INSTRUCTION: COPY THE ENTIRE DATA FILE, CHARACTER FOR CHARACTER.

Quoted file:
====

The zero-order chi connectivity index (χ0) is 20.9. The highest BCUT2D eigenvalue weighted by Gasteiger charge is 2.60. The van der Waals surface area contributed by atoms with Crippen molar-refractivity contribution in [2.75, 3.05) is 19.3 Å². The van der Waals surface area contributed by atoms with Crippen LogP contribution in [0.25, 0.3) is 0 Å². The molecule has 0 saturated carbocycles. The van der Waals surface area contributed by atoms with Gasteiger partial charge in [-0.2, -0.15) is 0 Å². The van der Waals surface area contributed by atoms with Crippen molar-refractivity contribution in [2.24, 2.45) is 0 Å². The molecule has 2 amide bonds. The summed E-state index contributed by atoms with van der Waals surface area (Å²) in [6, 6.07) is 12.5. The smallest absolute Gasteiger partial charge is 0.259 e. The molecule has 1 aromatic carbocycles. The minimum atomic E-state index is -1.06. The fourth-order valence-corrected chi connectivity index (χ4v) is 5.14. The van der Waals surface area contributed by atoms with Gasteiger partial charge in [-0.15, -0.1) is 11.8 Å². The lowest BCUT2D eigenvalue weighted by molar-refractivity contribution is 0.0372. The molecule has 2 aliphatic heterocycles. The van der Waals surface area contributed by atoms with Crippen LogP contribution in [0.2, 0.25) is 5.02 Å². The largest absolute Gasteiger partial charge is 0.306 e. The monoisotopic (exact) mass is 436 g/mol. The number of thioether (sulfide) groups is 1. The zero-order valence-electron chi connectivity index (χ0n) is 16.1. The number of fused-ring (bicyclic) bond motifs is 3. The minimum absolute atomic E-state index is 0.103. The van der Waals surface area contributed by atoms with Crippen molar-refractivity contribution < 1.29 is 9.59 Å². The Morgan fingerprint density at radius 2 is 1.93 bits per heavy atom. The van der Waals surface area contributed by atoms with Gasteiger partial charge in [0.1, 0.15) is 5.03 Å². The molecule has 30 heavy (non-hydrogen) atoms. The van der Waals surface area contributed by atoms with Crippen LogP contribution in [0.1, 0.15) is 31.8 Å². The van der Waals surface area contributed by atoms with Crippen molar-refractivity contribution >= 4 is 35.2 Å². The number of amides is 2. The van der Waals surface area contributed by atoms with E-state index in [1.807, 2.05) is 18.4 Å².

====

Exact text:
The zero-order chi connectivity index (χ0) is 20.9. The highest BCUT2D eigenvalue weighted by Gasteiger charge is 2.60. The van der Waals surface area contributed by atoms with Crippen molar-refractivity contribution in [2.75, 3.05) is 19.3 Å². The van der Waals surface area contributed by atoms with Crippen LogP contribution in [0.25, 0.3) is 0 Å². The molecule has 0 saturated carbocycles. The van der Waals surface area contributed by atoms with Gasteiger partial charge in [-0.2, -0.15) is 0 Å². The van der Waals surface area contributed by atoms with Crippen molar-refractivity contribution in [2.24, 2.45) is 0 Å². The molecule has 2 amide bonds. The summed E-state index contributed by atoms with van der Waals surface area (Å²) in [6, 6.07) is 12.5. The smallest absolute Gasteiger partial charge is 0.259 e. The molecule has 1 aromatic carbocycles. The minimum atomic E-state index is -1.06. The fourth-order valence-corrected chi connectivity index (χ4v) is 5.14. The van der Waals surface area contributed by atoms with Gasteiger partial charge in [-0.15, -0.1) is 11.8 Å². The lowest BCUT2D eigenvalue weighted by molar-refractivity contribution is 0.0372. The molecule has 2 aliphatic heterocycles. The van der Waals surface area contributed by atoms with Crippen LogP contribution in [0.2, 0.25) is 5.02 Å². The largest absolute Gasteiger partial charge is 0.306 e. The monoisotopic (exact) mass is 436 g/mol. The number of thioether (sulfide) groups is 1. The zero-order valence-electron chi connectivity index (χ0n) is 16.1. The number of fused-ring (bicyclic) bond motifs is 3. The minimum absolute atomic E-state index is 0.103. The van der Waals surface area contributed by atoms with Crippen molar-refractivity contribution < 1.29 is 9.59 Å². The Morgan fingerprint density at radius 2 is 1.93 bits per heavy atom. The van der Waals surface area contributed by atoms with Gasteiger partial charge in [0.1, 0.15) is 5.03 Å². The molecule has 30 heavy (non-hydrogen) atoms. The van der Waals surface area contributed by atoms with Crippen LogP contribution in [0.1, 0.15) is 31.8 Å². The van der Waals surface area contributed by atoms with Crippen molar-refractivity contribution >= 4 is 35.2 Å². The number of amides is 2. The van der Waals surface area contributed by atoms with E-state index in [1.807, 2.05) is 18.4 Å².